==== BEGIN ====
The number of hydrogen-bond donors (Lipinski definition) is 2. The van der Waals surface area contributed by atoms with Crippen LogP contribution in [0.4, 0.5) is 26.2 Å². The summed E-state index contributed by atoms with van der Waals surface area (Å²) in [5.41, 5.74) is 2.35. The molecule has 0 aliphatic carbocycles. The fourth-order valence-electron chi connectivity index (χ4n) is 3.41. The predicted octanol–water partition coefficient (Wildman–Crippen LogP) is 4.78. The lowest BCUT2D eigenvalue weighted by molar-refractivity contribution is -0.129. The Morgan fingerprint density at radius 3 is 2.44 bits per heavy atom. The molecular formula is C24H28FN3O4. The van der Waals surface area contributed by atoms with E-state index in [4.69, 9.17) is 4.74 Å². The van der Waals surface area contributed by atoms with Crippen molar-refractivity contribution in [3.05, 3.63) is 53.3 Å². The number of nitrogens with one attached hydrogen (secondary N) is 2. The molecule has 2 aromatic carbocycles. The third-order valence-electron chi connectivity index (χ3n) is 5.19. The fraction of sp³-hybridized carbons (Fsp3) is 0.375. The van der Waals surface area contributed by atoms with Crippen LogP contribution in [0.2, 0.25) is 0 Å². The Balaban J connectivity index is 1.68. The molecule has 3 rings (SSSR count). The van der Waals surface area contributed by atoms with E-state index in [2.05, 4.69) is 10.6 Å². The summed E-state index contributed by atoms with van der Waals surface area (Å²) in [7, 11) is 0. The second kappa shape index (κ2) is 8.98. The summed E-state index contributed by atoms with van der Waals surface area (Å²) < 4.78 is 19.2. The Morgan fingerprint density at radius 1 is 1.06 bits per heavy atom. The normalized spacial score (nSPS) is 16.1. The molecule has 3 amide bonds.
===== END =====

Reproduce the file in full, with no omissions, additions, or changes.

The number of hydrogen-bond donors (Lipinski definition) is 2. The van der Waals surface area contributed by atoms with Crippen LogP contribution in [0.4, 0.5) is 26.2 Å². The summed E-state index contributed by atoms with van der Waals surface area (Å²) in [5.41, 5.74) is 2.35. The molecule has 0 aliphatic carbocycles. The fourth-order valence-electron chi connectivity index (χ4n) is 3.41. The predicted octanol–water partition coefficient (Wildman–Crippen LogP) is 4.78. The lowest BCUT2D eigenvalue weighted by molar-refractivity contribution is -0.129. The Morgan fingerprint density at radius 3 is 2.44 bits per heavy atom. The molecular formula is C24H28FN3O4. The van der Waals surface area contributed by atoms with E-state index in [4.69, 9.17) is 4.74 Å². The van der Waals surface area contributed by atoms with Crippen molar-refractivity contribution in [3.05, 3.63) is 53.3 Å². The number of nitrogens with one attached hydrogen (secondary N) is 2. The molecule has 2 aromatic carbocycles. The third-order valence-electron chi connectivity index (χ3n) is 5.19. The fraction of sp³-hybridized carbons (Fsp3) is 0.375. The van der Waals surface area contributed by atoms with Crippen LogP contribution in [0.2, 0.25) is 0 Å². The Balaban J connectivity index is 1.68. The molecule has 3 rings (SSSR count). The van der Waals surface area contributed by atoms with E-state index in [2.05, 4.69) is 10.6 Å². The summed E-state index contributed by atoms with van der Waals surface area (Å²) in [7, 11) is 0. The second kappa shape index (κ2) is 8.98. The summed E-state index contributed by atoms with van der Waals surface area (Å²) < 4.78 is 19.2. The Morgan fingerprint density at radius 1 is 1.06 bits per heavy atom. The normalized spacial score (nSPS) is 16.1. The molecule has 3 amide bonds.